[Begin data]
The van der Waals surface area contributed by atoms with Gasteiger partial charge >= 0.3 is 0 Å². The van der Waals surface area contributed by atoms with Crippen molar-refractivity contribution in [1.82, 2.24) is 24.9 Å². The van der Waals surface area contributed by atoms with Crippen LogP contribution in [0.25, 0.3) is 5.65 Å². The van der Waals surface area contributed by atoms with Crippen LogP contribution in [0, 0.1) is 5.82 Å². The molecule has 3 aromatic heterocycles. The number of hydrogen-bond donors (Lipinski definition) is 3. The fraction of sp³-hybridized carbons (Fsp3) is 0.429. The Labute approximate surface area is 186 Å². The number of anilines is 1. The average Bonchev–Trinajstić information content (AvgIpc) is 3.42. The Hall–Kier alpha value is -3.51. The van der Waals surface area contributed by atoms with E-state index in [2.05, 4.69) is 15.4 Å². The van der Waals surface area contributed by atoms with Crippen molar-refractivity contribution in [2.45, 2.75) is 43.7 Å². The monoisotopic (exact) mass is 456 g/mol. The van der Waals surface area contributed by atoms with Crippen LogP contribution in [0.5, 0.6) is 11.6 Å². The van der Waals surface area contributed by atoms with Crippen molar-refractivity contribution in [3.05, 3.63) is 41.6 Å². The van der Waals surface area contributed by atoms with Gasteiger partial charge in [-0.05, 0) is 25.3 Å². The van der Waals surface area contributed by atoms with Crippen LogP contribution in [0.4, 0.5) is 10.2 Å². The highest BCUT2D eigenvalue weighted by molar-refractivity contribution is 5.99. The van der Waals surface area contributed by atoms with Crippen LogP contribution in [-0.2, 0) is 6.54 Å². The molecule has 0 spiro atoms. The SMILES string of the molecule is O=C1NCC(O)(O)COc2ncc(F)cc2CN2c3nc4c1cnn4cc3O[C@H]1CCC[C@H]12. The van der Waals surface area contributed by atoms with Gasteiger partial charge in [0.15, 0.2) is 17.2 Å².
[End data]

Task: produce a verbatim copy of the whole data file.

The van der Waals surface area contributed by atoms with Gasteiger partial charge >= 0.3 is 0 Å². The van der Waals surface area contributed by atoms with Crippen molar-refractivity contribution in [1.82, 2.24) is 24.9 Å². The van der Waals surface area contributed by atoms with Crippen LogP contribution in [0.25, 0.3) is 5.65 Å². The van der Waals surface area contributed by atoms with Crippen LogP contribution in [0, 0.1) is 5.82 Å². The molecule has 3 aromatic heterocycles. The number of hydrogen-bond donors (Lipinski definition) is 3. The fraction of sp³-hybridized carbons (Fsp3) is 0.429. The Labute approximate surface area is 186 Å². The number of anilines is 1. The average Bonchev–Trinajstić information content (AvgIpc) is 3.42. The Hall–Kier alpha value is -3.51. The van der Waals surface area contributed by atoms with E-state index in [2.05, 4.69) is 15.4 Å². The van der Waals surface area contributed by atoms with Crippen molar-refractivity contribution in [2.45, 2.75) is 43.7 Å². The monoisotopic (exact) mass is 456 g/mol. The van der Waals surface area contributed by atoms with Crippen LogP contribution in [0.5, 0.6) is 11.6 Å². The van der Waals surface area contributed by atoms with Crippen molar-refractivity contribution in [3.05, 3.63) is 41.6 Å². The van der Waals surface area contributed by atoms with Gasteiger partial charge in [-0.05, 0) is 25.3 Å². The van der Waals surface area contributed by atoms with Crippen LogP contribution in [0.4, 0.5) is 10.2 Å². The highest BCUT2D eigenvalue weighted by molar-refractivity contribution is 5.99. The van der Waals surface area contributed by atoms with Crippen LogP contribution in [-0.2, 0) is 6.54 Å². The molecule has 0 spiro atoms. The SMILES string of the molecule is O=C1NCC(O)(O)COc2ncc(F)cc2CN2c3nc4c1cnn4cc3O[C@H]1CCC[C@H]12. The van der Waals surface area contributed by atoms with Gasteiger partial charge in [0.15, 0.2) is 17.2 Å².